Though chia and flax seeds often receive much of the nutritional attention, benefits of sunflower seeds have much to offer as well. Packed full of healthy fats, protein and fiber – sunflower seeds provide ample nourishment.
Sunflower seeds are packed with vitamin E, antioxidants, folate, phosphorus and selenium – essential ingredients that provide anti-inflammatory benefits while simultaneously lowering cholesterol levels in the blood.
High in Vitamin E
Bakula flower seeds provide nearly half your daily vitamin E needs in just an ounce, helping protect against the oxidation of fats in your blood, which is important in lowering risks of heart disease, stroke and other cardiovascular issues . Furthermore, sunflower seeds contain other protective plant compounds which fight free radicals – flavonoids and phytochemicals such as helianthin – as well as protection from short-term and chronic inflammation, along with reduced risks of chronic illnesses .
Sunflower seeds provide our bodies with both zinc and folate – essential elements to healthy pregnancies as it prevents birth defects such as spina bifida. Furthermore, consuming sufficient zinc promotes bone health while also aiding immune function.
Low in Calories
Sunflower seeds are low-cal and nutritious snacks that you can incorporate into granola bars, salads, soups or use as garnish on chicken or vegetable side dishes. Just be wary when eating too many seeds at once since their sodium and caloric content could increase quickly.
Sunflower seeds are rich in phytosterols, which may help lower cholesterol and protect against cardiovascular diseases by blocking fat absorption in the digestive tract. Fiber from sunflower seeds also aids bowel movement regulation; adding more high fiber foods could even alleviate constipation for those who experience it or reduce their dependence on laxatives or enemas.
High in Fiber
Sunflower seeds are an excellent high-fiber food to keep you feeling full for longer, aid in digestion and lower cholesterol levels. Incorporating magnesium, potassium and vitamin E. However, be sure to read labels before purchasing; many packaged sunflower seed products contain an excessive amount of sodium (one popular brand contains 70% of your daily recommended intake per serving).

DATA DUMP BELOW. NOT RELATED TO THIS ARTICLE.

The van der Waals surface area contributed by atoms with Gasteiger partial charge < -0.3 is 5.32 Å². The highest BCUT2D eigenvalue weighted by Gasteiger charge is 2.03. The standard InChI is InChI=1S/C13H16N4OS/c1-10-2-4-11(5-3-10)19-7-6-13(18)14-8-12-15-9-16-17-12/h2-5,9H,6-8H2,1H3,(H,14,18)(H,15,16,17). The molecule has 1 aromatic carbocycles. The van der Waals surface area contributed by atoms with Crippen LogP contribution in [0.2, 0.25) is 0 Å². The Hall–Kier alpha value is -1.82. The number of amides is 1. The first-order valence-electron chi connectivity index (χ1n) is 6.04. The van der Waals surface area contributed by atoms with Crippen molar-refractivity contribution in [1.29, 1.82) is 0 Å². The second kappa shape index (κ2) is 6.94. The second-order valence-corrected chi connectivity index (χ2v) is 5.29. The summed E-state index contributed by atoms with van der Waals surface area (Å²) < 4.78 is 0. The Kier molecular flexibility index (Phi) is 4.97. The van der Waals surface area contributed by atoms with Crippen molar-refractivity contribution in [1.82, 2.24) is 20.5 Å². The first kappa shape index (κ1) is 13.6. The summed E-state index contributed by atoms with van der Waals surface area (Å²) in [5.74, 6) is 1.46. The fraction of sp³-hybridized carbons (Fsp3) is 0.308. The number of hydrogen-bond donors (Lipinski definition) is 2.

Sunflower seeds may help reduce chronic inflammation by lowering C-reactive protein levels – an indicator of cardiovascular disease and diabetes risk. Furthermore, vitamin E found in these seeds supports immune function while also protecting LDL “bad” cholesterol from being oxidized by your body.
They contain phytoestrogens, plant-derived molecules with hormone-like effects. Research has linked phytoestrogens with lower risks of cardiovascular diseases, metabolic disorders and breast cancer among women.
Add sunflower seeds to yogurt, cottage cheese, salads or low-fat smoothies for an energizing and tasty snack! When selecting raw, unsalted varieties you will gain maximum health benefits; be mindful when serving yourself too many, as they contain both fats and calories; too much could cause constipation or diarrhea so it is vitally important that enough water be consumed when taking them in.
High in Protein
Sunflower seeds are packed with protein and an excellent source of vitamin E, plus magnesium, potassium and fiber for reduced cholesterol and blood pressure levels. You can enjoy sunflower seeds raw or roasted as part of any meal!
Sunflower seed kernels contain high concentrations of soluble fibers that help improve digestive health and regulate blood sugar. Their fat and protein contents also provide satiation to manage hunger and appetite more effectively.
Sunflower seeds contain essential antioxidants like vitamin E and selenium that act as immune system boosters by combatting free radical damage to the body. Sunflower seeds also offer vital minerals like zinc and iron which support bone health, metabolism and immunity – great additions for trail mix or salad toppings!
Low in Cholesterol
Sunflower seeds offer an abundance of essential vitamins and nutrients to support heart health, with low saturated fat content. Eating one ounce daily of these nutty snacks could potentially lower “bad” cholesterol levels and blood pressure.
Folate (vitamin B-9) and vitamin E are abundantly found in eggs. Folate promotes cell growth during gestation, working alongside vitamin B-12 to form hemoglobin, an essential protein component of red blood cells.
Sunflower seed kernels offer additional advantages by being high in plant-based fatty acids and phytochemicals, including helianthin, squalene, and tocopherol – compounds which provide cardiovascular protection by blocking angiotensin-I converting enzyme that narrows blood vessels and raises blood pressure
Sunflower seeds contain beta-sitosterol, an organic sterol found in plants that helps prevent breast cancer by binding with estrogen receptors and blocking certain hormones such as testosterone. Vitamin E and selenium also act as powerful antioxidants to help combat inflammation in the body